The operation of the apparatus will doubtless be apparent from the foregoing description thereof, but will, nevertheless, be reviewed for the sake of completeness.

Heavy oil, tar or other liquid, suitably heated, i. e., to a temperature of from to 300 F., is delivered from the source through the pipe connection III to the high-pressure chamber II! on the entering side oi the cross wall II9 therein. The spring I36 is so adjusted as to exert a slight differential pressure sufficient initially to keep the valve disc I22 below its seat I2I. The liquid thus flows through the bore I20 in the cross wall and through pipe connection I33 to valve I40. An upward pressure is immediately exerted on the regulator diaphragm IIG depending on degree to which the valve I 40 is opened. If

' the valve I 40 is closed, of course, the full line pressure is applied to the diaphragm and thereby moves the valve disc I22 to closed position. If the valve I 40 is partly opened the liquid flows through the pipe connection I4I into the lowpressure chamber H8, at reduced pressure by virtue of the pressure drop across the valve I40. The liquid fills the low-pressure chamber H8 and then flows on through the connection II 2 to the consuming device. A certain back-pressure is developed in the connections H2 and HI and in the chamber II8 by the restricted outlets of the burner nozzle. This pressure is exerted on the upper surface of the diaphragm II6. Any variation of this back-pressure has an immediate reaction through the diaphragm IIS on the position of the valve I22.

As will be apparent from the foregoing the liquid control apparatus of my invention is effective to maintain a predetermined differential pressure across a valve orifice. By this means it is possible to obtain a measured flow of liquid, i. e., to maintain the flow at a constant rate despite changes in the downstream pressure, so long as the pressure on the fluid from the source is large enough to overcome any increase in the pressure downstream. The principal advantage of the invention is that a continuous flow of heated liquid is maintained through the lowpressure chamber IIB whereby the fluid therein is always heated to a temperature at which it is highly fluid so that any change in the back pressure is effective immediately to cause the necessary adjustment of the position of the valve disc I22.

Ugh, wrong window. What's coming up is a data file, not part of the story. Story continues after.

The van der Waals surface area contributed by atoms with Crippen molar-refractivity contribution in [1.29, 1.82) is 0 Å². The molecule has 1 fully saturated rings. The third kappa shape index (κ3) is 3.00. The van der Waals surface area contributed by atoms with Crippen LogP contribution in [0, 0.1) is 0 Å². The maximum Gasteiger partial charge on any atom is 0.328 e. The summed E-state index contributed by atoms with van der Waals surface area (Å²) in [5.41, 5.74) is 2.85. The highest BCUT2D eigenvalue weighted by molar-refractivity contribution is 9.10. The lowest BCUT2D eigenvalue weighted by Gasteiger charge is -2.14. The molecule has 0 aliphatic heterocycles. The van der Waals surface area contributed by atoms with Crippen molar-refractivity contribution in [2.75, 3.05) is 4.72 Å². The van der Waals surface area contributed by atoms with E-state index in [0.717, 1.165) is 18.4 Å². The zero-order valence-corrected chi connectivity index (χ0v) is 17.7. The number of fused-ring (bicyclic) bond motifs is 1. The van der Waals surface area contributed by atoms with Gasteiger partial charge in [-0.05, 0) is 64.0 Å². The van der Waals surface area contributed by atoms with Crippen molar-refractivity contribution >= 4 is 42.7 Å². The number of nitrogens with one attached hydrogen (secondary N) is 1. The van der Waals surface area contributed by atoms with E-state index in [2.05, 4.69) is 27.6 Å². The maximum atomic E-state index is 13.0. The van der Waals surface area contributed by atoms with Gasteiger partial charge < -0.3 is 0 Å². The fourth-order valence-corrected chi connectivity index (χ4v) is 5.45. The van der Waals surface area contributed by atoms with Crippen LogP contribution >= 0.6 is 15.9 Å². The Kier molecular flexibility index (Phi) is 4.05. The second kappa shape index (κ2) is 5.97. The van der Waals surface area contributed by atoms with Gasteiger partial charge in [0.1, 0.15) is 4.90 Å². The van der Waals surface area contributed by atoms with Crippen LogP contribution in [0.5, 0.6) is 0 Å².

It will be understood that the invention, in effect, provides a differential-pressure regulator, the difference between the pressures on opposite sides of the diaphragm being adjustable by means of screw I38. Usually a relatively small differential between the pressures is suflicient to maintain the desired flow through the valve I40 and to the burner or other consuming device.

Figure illustrates a modified form of metering or flow-control apparatus embodying my invention. In this form, a supply pipe I50 is connected to a chamber I5I having a collapsible bellows I52 therein and a delivery pipe I53 is connected to a chamber I54 having a collapsible bellows I 55 therein. An interconnecting pipe I56 extends from chamber I5I to chamber I54, connections being so made that liquid supplied by pipe I50 passes through the chamber I5I, pipe I56 and chamber I54 successively, before flowing on through the delivery pipe I53. The pipe I56 has an orifice I 51 therein such as afforded by an orifice plate or a manually operable valve of any suitable type. A regulator valve I58 is connected in the supply pipe I50. A servo-motor I59 is provided to operate the valve I58. The motor I59 has a control valve I80 adapted to be operated by a linkage I6I. The linkage I6I is pivoted to a connecting member I62 extending between the bellows I52 and I55. The movement of the member I62, therefore, is determined by the difference between the pressures exerted on the bellows, respectively. Any tendency of this difference to vary from a predetermined setting will cause operation of the linkage I6 I, the valve I60, the motor I59 and the valve I58, whereby the necessary correction will be applied. The principle underlying the operation of the embod- DEHICII mom iment shown in Figure 5 is thus the same as that on which the operation of the apparatus shown in Figures 3 and 4 is based.